Skip to main content

GCC no longer immune to global market constraints: AI data

New report based on AI data shows companies in the Gulf region expect lower earnings this quarter.
Qatar gas

Gulf Cooperation Council companies are feeling the effects of the global economic slowdown, according to Iridium Advisors’ AI-powered report released today. 

The Dubai-based consultancy stated that its GCC Earnings Call Sentiment Index dropped 8% quarter-on-quarter to its lowest point since Q1 2021. 

“This is the first quarter in over a year that we have seen a marked decline in management sentiment,” said Oliver Schutzmann, the company’s CEO, about GCC company feelings towards earnings in Q3 2022. 

“While equity markets in the region have performed better than those in the US and Europe, we can’t discount the fact that regional equity markets are not immune to larger global market contractions,” he added, listing rising interest rates, inflationary pressures, oil price volatility and fears of recession as core causes. 

The UAE and Kuwait were the only two countries that showed a slight increase in sentiment. The strongest negative trends were seen in Oman and Bahrain, and to a lesser extent, Saudi Arabia. 

Real estate was the only sector where management teams showed a slight increase in sentiment.  Communication services and materials that include chemicals, construction materials and more, saw the largest decline.

AI accuracy?

The calculated index uses natural language processing technology called sentiment analysis, which incorporates AI to measure feelings from human speech or writing with a positive, negative, or neutral qualifier. 

Using this method, Iridium Advisors reported that it processed more than 1,300 GCC teleconference and webcast transcripts shared by oil and non-oil companies, which discuss their financial results for the reporting period of Oct. 1-Nov. 17, 2022. 

Sentiment analysis is not an exact science, and its accuracy varies, according to data collected by software service product provider MeaningCloud

GCC impact

Global growth is predicted to decline from 3.2% this year to about 2.7% next year, as the International Monetary Fund (IMF) expects one-third of the global economy to contract in 2023. 

The Middle East is feeling the constraint in credit and non-oil growth, even in Gulf markets. 

Inflation in the GCC region has risen steadily since mid-2021, reaching an 11-year high of 4.5% in July 2022, without the impact of VAT changes introduced in the UAE and Saudi Arabia in 2018 according to PwC’s Middle East Economy Watch

Despite this, oil exporters are being buoyed by fiscal surpluses that are expected to carry them through to 2027, except for Bahrain, even as non-oil sectors suffer.  

The most severe impact is felt by oil importers such as Egypt, Lebanon and Jordan, which are facing major economic difficulties and looking to the IMF, the GCC, and other donors for financial support.

Join hundreds of Middle East professionals with Al-Monitor PRO.

Business and policy professionals use PRO to monitor the regional economy and improve their reports, memos and presentations. Try it for free and cancel anytime.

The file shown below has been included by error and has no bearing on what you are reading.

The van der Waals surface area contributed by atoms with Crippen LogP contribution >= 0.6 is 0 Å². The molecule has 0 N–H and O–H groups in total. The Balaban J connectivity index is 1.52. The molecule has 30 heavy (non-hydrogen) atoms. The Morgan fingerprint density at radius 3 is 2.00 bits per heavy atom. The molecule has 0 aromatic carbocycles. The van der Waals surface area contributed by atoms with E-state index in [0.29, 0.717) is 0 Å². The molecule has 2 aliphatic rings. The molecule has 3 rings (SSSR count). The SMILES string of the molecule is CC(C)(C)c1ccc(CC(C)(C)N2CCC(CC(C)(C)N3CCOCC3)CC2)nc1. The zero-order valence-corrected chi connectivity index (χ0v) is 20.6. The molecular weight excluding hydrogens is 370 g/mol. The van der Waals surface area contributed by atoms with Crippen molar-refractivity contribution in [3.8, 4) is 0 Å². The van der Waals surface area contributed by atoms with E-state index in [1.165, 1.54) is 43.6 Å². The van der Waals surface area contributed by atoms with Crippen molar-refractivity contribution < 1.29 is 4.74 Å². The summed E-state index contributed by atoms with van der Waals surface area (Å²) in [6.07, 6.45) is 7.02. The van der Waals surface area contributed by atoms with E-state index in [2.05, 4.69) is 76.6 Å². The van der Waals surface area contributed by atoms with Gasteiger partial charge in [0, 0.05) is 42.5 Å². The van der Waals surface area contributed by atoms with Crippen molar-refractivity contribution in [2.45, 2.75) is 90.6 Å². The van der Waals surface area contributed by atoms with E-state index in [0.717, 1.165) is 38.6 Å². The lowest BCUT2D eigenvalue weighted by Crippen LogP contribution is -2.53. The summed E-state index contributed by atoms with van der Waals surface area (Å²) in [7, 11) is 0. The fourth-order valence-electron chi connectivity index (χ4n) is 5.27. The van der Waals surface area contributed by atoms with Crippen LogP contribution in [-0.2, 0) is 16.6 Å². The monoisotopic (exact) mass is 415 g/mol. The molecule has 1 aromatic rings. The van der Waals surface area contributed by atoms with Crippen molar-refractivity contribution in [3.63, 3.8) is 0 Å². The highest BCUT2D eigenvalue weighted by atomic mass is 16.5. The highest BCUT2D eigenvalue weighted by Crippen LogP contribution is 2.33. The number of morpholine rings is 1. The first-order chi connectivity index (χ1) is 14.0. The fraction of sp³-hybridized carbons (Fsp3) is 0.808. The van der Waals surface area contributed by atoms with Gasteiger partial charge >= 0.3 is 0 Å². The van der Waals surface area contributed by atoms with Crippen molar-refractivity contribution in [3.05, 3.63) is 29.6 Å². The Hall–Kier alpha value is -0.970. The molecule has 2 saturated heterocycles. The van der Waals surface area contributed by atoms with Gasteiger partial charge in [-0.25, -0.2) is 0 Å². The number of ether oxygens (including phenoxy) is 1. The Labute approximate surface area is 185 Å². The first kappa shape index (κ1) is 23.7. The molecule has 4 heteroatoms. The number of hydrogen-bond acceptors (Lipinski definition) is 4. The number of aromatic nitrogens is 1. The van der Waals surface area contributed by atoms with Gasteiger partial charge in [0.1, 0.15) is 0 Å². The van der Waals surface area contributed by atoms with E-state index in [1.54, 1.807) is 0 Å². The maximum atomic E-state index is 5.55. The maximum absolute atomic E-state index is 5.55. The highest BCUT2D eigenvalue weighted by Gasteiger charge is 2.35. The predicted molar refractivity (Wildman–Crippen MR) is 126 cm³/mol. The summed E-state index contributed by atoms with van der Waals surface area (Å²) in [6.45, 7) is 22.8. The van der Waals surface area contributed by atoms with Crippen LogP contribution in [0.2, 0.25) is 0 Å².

Already a Member? Sign in


The Middle East's Best Newsletters

Join over 50,000 readers who access our journalists dedicated newsletters, covering the top political, security, business and tech issues across the region each week.
Delivered straight to your inbox.


What's included:
Our Expertise

Free newsletters available:

  • The Takeaway & Week in Review
  • Middle East Minute (AM)
  • Daily Briefing (PM)
  • Business & Tech Briefing
  • Security Briefing
  • Gulf Briefing
  • Israel Briefing
  • Palestine Briefing
  • Turkey Briefing
  • Iraq Briefing

Premium Membership

Join the Middle East's most notable experts for premium memos, trend reports, live video Q&A, and intimate in-person events, each detailing exclusive insights on business and geopolitical trends shaping the region.

$25.00 / month
billed annually

Become Member Start with 1-week free trial
What's included:
Our Expertise AI-driven

Memos - premium analytical writing: actionable insights on markets and geopolitics.

Live Video Q&A - Hear from our top journalists and regional experts.

Special Events - Intimate in-person events with business & political VIPs.

Trend Reports - Deep dive analysis on market updates.

All premium Industry Newsletters - Monitor the Middle East's most important industries. Prioritize your target industries for weekly review:

  • Capital Markets & Private Equity
  • Venture Capital & Startups
  • Green Energy
  • Supply Chain
  • Sustainable Development
  • Leading Edge Technology
  • Oil & Gas
  • Real Estate & Construction
  • Banking

We also offer team plans. Please send an email to and we'll onboard your team.

Already a Member? Sign in

Gulf Briefing Gulf Briefing

Gulf Briefing

Top GCC stories in your inbox each week

Trend Reports

Saudi Crown Prince Mohammed bin Salman (4th R) attends a meeting with Chinese President Xi Jinping (3rd L) at the Great Hall of the People in Beijing on February 22, 2019. (Photo by HOW HWEE YOUNG / POOL / AFP) (Photo credit should read HOW HWEE YOUNG/AFP via Getty Images)

From roads to routers: The future of China-Middle East connectivity

A general view shows the solar plant in Uyayna, north of Riyadh, on March 29, 2018. - On March 27, Saudi announced a deal with Japan's SoftBank to build the world's biggest solar plant. (Photo by FAYEZ NURELDINE / AFP) (Photo credit should read FAYEZ NURELDINE/AFP via Getty Images)

Regulations on Middle East renewable energy industry starting to take shape

Start your PRO membership today.

Join the Middle East's top business and policy professionals to access exclusive PRO insights today.

Join Al-Monitor PRO Start with 1-week free trial